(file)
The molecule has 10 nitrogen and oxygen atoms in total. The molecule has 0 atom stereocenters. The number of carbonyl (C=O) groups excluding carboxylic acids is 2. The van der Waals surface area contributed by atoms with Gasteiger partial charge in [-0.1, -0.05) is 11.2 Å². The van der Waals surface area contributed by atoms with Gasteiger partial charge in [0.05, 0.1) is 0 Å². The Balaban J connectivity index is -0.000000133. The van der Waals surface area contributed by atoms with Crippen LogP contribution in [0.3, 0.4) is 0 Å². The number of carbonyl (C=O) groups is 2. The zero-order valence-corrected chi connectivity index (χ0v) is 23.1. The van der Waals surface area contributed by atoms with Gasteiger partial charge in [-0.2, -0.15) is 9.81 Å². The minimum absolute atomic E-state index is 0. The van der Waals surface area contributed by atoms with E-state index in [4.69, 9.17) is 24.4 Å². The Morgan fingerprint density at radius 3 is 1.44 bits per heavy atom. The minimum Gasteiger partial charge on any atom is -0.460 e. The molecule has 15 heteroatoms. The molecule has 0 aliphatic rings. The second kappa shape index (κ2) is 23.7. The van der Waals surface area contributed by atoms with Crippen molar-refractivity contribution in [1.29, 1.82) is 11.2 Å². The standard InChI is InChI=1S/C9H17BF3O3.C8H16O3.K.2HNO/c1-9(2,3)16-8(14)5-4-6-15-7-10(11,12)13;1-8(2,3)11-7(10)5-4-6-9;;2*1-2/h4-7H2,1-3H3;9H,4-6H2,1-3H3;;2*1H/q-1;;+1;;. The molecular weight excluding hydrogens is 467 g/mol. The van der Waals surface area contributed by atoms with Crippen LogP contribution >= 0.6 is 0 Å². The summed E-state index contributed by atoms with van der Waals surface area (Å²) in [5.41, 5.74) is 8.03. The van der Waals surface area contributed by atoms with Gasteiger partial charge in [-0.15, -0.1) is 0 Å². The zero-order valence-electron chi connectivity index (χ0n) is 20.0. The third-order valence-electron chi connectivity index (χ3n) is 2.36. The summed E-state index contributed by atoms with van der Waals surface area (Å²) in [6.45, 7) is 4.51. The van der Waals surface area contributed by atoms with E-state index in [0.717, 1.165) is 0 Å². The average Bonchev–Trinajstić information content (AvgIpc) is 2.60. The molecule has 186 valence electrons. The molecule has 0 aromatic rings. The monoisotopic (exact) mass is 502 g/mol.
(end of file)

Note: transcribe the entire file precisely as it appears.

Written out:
The molecule has 10 nitrogen and oxygen atoms in total. The molecule has 0 atom stereocenters. The number of carbonyl (C=O) groups excluding carboxylic acids is 2. The van der Waals surface area contributed by atoms with Gasteiger partial charge in [-0.1, -0.05) is 11.2 Å². The van der Waals surface area contributed by atoms with Gasteiger partial charge in [0.05, 0.1) is 0 Å². The Balaban J connectivity index is -0.000000133. The van der Waals surface area contributed by atoms with Crippen LogP contribution in [0.3, 0.4) is 0 Å². The number of carbonyl (C=O) groups is 2. The zero-order valence-corrected chi connectivity index (χ0v) is 23.1. The van der Waals surface area contributed by atoms with Gasteiger partial charge in [-0.2, -0.15) is 9.81 Å². The minimum absolute atomic E-state index is 0. The van der Waals surface area contributed by atoms with E-state index in [4.69, 9.17) is 24.4 Å². The Morgan fingerprint density at radius 3 is 1.44 bits per heavy atom. The minimum Gasteiger partial charge on any atom is -0.460 e. The molecule has 15 heteroatoms. The molecule has 0 aliphatic rings. The second kappa shape index (κ2) is 23.7. The van der Waals surface area contributed by atoms with Crippen molar-refractivity contribution in [1.29, 1.82) is 11.2 Å². The standard InChI is InChI=1S/C9H17BF3O3.C8H16O3.K.2HNO/c1-9(2,3)16-8(14)5-4-6-15-7-10(11,12)13;1-8(2,3)11-7(10)5-4-6-9;;2*1-2/h4-7H2,1-3H3;9H,4-6H2,1-3H3;;2*1H/q-1;;+1;;. The molecular weight excluding hydrogens is 467 g/mol. The van der Waals surface area contributed by atoms with Crippen LogP contribution >= 0.6 is 0 Å². The summed E-state index contributed by atoms with van der Waals surface area (Å²) in [5.41, 5.74) is 8.03. The van der Waals surface area contributed by atoms with Gasteiger partial charge in [-0.15, -0.1) is 0 Å². The zero-order valence-electron chi connectivity index (χ0n) is 20.0. The third-order valence-electron chi connectivity index (χ3n) is 2.36. The summed E-state index contributed by atoms with van der Waals surface area (Å²) in [6.45, 7) is 4.51. The van der Waals surface area contributed by atoms with E-state index in [0.717, 1.165) is 0 Å². The average Bonchev–Trinajstić information content (AvgIpc) is 2.60. The molecule has 186 valence electrons. The molecule has 0 aromatic rings. The monoisotopic (exact) mass is 502 g/mol.